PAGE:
In 2009, ridership for TheBus dipped slightly due to 2 percent due to its July 2009 decision to increase its fares to $2.25 (it will be raised to $2.50 starting in July 2010), lower gas prices, and a rising unemployment rate. But overall, Honolulu has had relatively high bus ridership. In 2008, 5.6 percent of Hawai’i commuters used public transportation, while 66.8 percent drove to work alone, according to U.S. Census Bureau figures.

On September 29, 2009, Oahu Transit Services and the City & County of Honolulu announced plans to build an intermodal transit center that will be located at TheBus’ facilities at Middle Street. The $8.2 million dollar project, called The Middle Street Intermodal Center, whose location will take up a large portion of the Middle Street-Kamehameha Highway intersection, is scheduled to open in October 2010. The newly expanded facility will incorporate TheBus, HandiVan, bicycles, cars, walking and the future light rail line, that, once completed, will include a bridge and walkway for passengers who want to make connections to the rail line’s Middle Street station from the transit center. In addition, the center will also have a 1000-car parking facility, an enclosed transit layover bay for waiting passengers, an electronic information billboard, a customer service center, two restroom buildings, a utility building, and security office.

Since its inception, TheBus has been the only mass transit system to be recognized twice by the American Public Transportation Association as America’s Best Transit System for 1994–1995 and 2000-2001, beating other transit systems. In addition, TheBus has received other accolades and awards for its long-standing tradition of providing customers and visitors a well-efficient bus operation, its commitment to Honolulu, and its strive to improving service islandwide.

With such a high level of dependability and frequent schedules, many locals advise visitors to use TheBus for transportation around O’ahu, rather than renting a car. The advantages are that riding TheBus allows visitors to avoid the problems associated with driving unfamiliar, narrow and winding roads, to save on the costs of car rental and gasoline, and be freed from having to pay for parking (which may be difficult to find near popular venues such as Waikiki, Iolani Palace and Aloha Tower). However, the primary reason for tourists to ride TheBus is that they are able to view the scenery without distraction. When they see something of particular interest, they can get off at the nearest stop, then catch another bus when they are ready to move on.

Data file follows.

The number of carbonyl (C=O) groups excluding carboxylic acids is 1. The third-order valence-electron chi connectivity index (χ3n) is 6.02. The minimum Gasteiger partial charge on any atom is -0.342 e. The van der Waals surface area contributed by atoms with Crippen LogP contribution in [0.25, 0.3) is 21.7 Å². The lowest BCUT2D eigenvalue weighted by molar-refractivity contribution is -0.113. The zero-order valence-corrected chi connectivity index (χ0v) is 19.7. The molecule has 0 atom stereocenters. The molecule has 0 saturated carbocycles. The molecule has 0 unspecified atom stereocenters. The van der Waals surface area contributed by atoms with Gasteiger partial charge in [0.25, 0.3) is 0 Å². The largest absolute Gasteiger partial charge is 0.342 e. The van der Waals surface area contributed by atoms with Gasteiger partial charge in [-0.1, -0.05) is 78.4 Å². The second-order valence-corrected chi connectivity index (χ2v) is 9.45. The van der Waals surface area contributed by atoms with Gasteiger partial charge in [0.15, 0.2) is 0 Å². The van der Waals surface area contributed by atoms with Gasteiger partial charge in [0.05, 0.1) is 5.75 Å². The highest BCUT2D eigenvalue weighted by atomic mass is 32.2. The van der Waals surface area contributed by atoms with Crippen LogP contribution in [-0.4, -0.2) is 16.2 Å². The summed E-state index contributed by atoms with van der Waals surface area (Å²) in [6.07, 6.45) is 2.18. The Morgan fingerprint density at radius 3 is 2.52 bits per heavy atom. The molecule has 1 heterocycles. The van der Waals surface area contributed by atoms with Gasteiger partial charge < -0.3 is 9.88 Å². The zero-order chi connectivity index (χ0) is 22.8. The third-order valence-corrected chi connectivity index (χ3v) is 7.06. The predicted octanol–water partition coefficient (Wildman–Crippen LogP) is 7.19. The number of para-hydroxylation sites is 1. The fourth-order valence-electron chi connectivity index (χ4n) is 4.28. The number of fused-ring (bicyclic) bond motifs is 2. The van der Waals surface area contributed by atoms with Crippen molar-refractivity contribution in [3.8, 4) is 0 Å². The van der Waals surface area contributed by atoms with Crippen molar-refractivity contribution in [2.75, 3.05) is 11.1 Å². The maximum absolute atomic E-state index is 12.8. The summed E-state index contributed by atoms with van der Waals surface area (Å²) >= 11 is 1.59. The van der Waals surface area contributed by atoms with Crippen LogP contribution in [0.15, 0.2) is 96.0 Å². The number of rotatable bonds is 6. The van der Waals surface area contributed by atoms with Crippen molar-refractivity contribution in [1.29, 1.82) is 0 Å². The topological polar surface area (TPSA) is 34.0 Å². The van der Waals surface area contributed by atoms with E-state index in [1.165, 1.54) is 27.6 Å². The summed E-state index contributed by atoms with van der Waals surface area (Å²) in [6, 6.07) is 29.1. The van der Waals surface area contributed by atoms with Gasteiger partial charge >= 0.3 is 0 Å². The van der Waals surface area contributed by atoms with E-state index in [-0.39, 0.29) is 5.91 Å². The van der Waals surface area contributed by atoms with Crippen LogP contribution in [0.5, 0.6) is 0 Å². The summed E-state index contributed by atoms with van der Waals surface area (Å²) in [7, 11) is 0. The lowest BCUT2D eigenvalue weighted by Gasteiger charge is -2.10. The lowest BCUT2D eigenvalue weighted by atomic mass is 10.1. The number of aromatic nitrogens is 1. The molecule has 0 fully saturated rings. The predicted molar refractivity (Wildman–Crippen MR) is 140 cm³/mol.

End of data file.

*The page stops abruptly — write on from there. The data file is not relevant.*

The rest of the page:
This is especially popular with visitors to famous sites such as the Polynesian Cultural Center and Waimea, who can ride the Route 55 bus, which travels the Kamehameha Highway along the North Shore and Windward Side shorelines.

Due to its low cost and wide coverage, TheBus is a very popular means of travel by high school students. The fact that free school bus routes are not provided for the majority of Honolulu’s students, as they are in many other parts in the United States, also contributes to high usage of TheBus among high school students. Because of this popularity, and the fact it was developed during Fasi’s tenure as mayor of Honolulu, it received the nickname “Uncle Fasi’s Limousine Service” which is usually shortened to “Uncle Fasi’s” or “Fasi’s Limo”. (Q:”How are you getting to the prom?” A:”Fasi’s Limo!”). It should be noted that this terminology is very rarely used today and those of younger generations will probably not know what ‘Fasi’s Limo’ is.